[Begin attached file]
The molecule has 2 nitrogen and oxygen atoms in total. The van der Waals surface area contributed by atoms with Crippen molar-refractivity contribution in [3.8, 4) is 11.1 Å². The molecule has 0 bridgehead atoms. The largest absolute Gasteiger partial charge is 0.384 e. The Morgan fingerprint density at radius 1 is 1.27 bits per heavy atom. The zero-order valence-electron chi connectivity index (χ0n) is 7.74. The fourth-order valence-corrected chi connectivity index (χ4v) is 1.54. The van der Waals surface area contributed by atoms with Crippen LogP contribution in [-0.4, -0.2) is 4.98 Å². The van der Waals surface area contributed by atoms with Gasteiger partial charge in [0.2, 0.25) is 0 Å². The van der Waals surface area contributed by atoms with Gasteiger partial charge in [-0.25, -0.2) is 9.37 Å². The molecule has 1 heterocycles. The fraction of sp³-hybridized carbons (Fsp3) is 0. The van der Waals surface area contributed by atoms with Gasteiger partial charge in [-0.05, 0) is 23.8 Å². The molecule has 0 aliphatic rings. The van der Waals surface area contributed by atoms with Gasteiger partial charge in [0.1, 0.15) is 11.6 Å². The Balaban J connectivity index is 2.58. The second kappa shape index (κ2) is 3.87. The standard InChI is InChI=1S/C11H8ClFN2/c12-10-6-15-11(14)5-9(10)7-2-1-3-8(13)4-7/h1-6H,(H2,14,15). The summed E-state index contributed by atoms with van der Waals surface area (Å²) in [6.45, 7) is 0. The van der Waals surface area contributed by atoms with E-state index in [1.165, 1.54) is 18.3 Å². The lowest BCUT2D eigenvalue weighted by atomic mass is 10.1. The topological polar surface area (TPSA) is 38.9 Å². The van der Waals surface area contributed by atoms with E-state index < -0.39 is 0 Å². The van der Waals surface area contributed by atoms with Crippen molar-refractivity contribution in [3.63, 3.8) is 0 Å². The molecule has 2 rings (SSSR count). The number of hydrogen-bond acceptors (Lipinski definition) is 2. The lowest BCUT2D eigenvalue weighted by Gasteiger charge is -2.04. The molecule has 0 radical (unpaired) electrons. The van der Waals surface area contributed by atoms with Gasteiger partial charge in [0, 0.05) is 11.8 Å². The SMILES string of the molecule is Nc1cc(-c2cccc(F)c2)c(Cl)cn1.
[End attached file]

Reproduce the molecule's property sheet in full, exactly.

The molecule has 2 nitrogen and oxygen atoms in total. The van der Waals surface area contributed by atoms with Crippen molar-refractivity contribution in [3.8, 4) is 11.1 Å². The molecule has 0 bridgehead atoms. The largest absolute Gasteiger partial charge is 0.384 e. The Morgan fingerprint density at radius 1 is 1.27 bits per heavy atom. The zero-order valence-electron chi connectivity index (χ0n) is 7.74. The fourth-order valence-corrected chi connectivity index (χ4v) is 1.54. The van der Waals surface area contributed by atoms with Crippen LogP contribution in [-0.4, -0.2) is 4.98 Å². The van der Waals surface area contributed by atoms with Gasteiger partial charge in [0.2, 0.25) is 0 Å². The van der Waals surface area contributed by atoms with Gasteiger partial charge in [-0.25, -0.2) is 9.37 Å². The molecule has 1 heterocycles. The fraction of sp³-hybridized carbons (Fsp3) is 0. The van der Waals surface area contributed by atoms with Gasteiger partial charge in [-0.05, 0) is 23.8 Å². The molecule has 0 aliphatic rings. The van der Waals surface area contributed by atoms with Gasteiger partial charge in [0.1, 0.15) is 11.6 Å². The Balaban J connectivity index is 2.58. The second kappa shape index (κ2) is 3.87. The standard InChI is InChI=1S/C11H8ClFN2/c12-10-6-15-11(14)5-9(10)7-2-1-3-8(13)4-7/h1-6H,(H2,14,15). The summed E-state index contributed by atoms with van der Waals surface area (Å²) in [6.45, 7) is 0. The van der Waals surface area contributed by atoms with E-state index in [1.165, 1.54) is 18.3 Å². The lowest BCUT2D eigenvalue weighted by atomic mass is 10.1. The topological polar surface area (TPSA) is 38.9 Å². The van der Waals surface area contributed by atoms with E-state index < -0.39 is 0 Å². The van der Waals surface area contributed by atoms with Crippen molar-refractivity contribution in [3.63, 3.8) is 0 Å². The molecule has 2 rings (SSSR count). The number of hydrogen-bond acceptors (Lipinski definition) is 2. The lowest BCUT2D eigenvalue weighted by Gasteiger charge is -2.04. The molecule has 0 radical (unpaired) electrons. The van der Waals surface area contributed by atoms with Gasteiger partial charge in [0, 0.05) is 11.8 Å². The SMILES string of the molecule is Nc1cc(-c2cccc(F)c2)c(Cl)cn1.